If you chose # 2, it may be difficult to remember, but a company holiday party is a company sponsored event. That means, the policies that apply in your organization, still apply at a party. If you aren’t sure what those policies are, now may be a great time to read your code of conduct.
If you chose # 3, we have some tips to avoid being in the spotlight Monday morning as the harasser or the victim while still having a good time.
Remember, the office party is an extension of your workplace. While the lights may be dimmer, the music louder and the alcohol flowing, your organization’s policy against harassment still applies. If you have any questions about what is and is not appropriate, please check with your Human Resources department.
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Not a legal term, subtle sexual harassment refers to behaviors including non-sexual touching, comments about appearance and personal questions that are not prohibited by sexual harassment laws, court cases or an employer’s anti-harassment policy unless that behavior is unwelcome to the recipient.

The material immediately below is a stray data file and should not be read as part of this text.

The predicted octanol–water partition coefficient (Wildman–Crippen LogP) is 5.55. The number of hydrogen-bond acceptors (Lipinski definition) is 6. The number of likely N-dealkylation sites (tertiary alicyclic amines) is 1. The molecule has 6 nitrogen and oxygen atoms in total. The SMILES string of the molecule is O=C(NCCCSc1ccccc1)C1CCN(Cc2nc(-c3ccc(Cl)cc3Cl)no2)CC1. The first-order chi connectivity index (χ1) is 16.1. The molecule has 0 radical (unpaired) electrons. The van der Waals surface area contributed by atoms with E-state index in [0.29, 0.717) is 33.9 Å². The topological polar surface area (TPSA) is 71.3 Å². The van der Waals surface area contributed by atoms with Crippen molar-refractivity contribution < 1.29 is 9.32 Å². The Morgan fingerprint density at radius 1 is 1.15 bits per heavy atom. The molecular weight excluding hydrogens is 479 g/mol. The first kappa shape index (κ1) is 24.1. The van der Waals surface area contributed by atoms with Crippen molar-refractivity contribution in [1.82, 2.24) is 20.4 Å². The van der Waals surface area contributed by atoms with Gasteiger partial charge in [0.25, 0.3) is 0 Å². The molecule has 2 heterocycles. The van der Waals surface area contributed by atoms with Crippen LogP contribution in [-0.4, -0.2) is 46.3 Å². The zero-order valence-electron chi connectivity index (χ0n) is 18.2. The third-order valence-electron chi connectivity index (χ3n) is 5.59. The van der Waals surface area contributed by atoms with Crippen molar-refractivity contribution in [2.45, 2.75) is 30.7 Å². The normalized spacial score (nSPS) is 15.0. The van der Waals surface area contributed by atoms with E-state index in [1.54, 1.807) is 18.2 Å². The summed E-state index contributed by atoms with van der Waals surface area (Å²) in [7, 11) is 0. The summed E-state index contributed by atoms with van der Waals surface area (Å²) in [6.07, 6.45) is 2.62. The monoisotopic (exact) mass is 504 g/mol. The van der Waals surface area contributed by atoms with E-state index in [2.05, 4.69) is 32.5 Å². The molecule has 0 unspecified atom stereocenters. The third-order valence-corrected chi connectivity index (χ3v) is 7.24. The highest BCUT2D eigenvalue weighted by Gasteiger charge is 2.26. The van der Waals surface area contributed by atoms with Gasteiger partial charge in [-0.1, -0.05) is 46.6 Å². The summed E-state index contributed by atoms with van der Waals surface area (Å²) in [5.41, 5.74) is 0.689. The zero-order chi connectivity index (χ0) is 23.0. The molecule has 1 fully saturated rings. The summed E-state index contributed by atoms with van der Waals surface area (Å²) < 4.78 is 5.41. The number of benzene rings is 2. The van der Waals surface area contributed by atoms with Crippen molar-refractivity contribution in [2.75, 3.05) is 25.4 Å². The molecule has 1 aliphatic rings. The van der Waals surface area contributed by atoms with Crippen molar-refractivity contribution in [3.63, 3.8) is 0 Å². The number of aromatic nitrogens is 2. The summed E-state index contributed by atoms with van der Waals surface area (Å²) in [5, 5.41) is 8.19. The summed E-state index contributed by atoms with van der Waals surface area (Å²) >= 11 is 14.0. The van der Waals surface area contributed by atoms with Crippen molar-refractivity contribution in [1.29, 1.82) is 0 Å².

Though the unwelcome behavior is subtle, it is still harmful. Especially when the behavior becomes more frequent and personal in nature. Its impacts include discomfort, embarrassment, stress, anger, abruptness with the harasser, they feel stalked and take deliberate actions to avoid the harasser (e.g., avoiding work areas, changing work schedule, and not staying late or arriving early).
A simple way to determine this is to look at the intent vs. impact of behavior. Intent vs. Impact asks people to NOT focus on the intention or reasons for their actions but instead to think about and be aware of the impact of those actions on others.
For instance, this past weekend, an interview was aired showing Adam Sandler touching Claire Foy’s knee. Was that, in and of itself, subtle sexual harassment? According to Mr. Sandler’s spokesman, it was intended to be a “friendly gesture”. Ms. Foy’s spokesperson said, “We don't believe anything was intended by Adam's gesture and it has caused no offence to Claire." (source - http://www.independent.co.uk/arts-entertainment/tv/news/claire-foy-adam-sandler-graham-norton-touch-knee-bbc-no-offence-a8026731.html)
What was the impact? In this case, the impact was not deemed harmful, but it’s easy to see how it could have been.
Subtle sexual harassment is not easy to decipher and this is a good example. Although intentions may be harmless, it’s the impact of said behavior that really matters.
What if your co-worker isn’t famous? There are also hundreds of blatant and subtle sexual harassment situations occurring every week in workplaces where recipients don’t complain and that are not reported in national news or written about on Internet sites. What happens to these victims?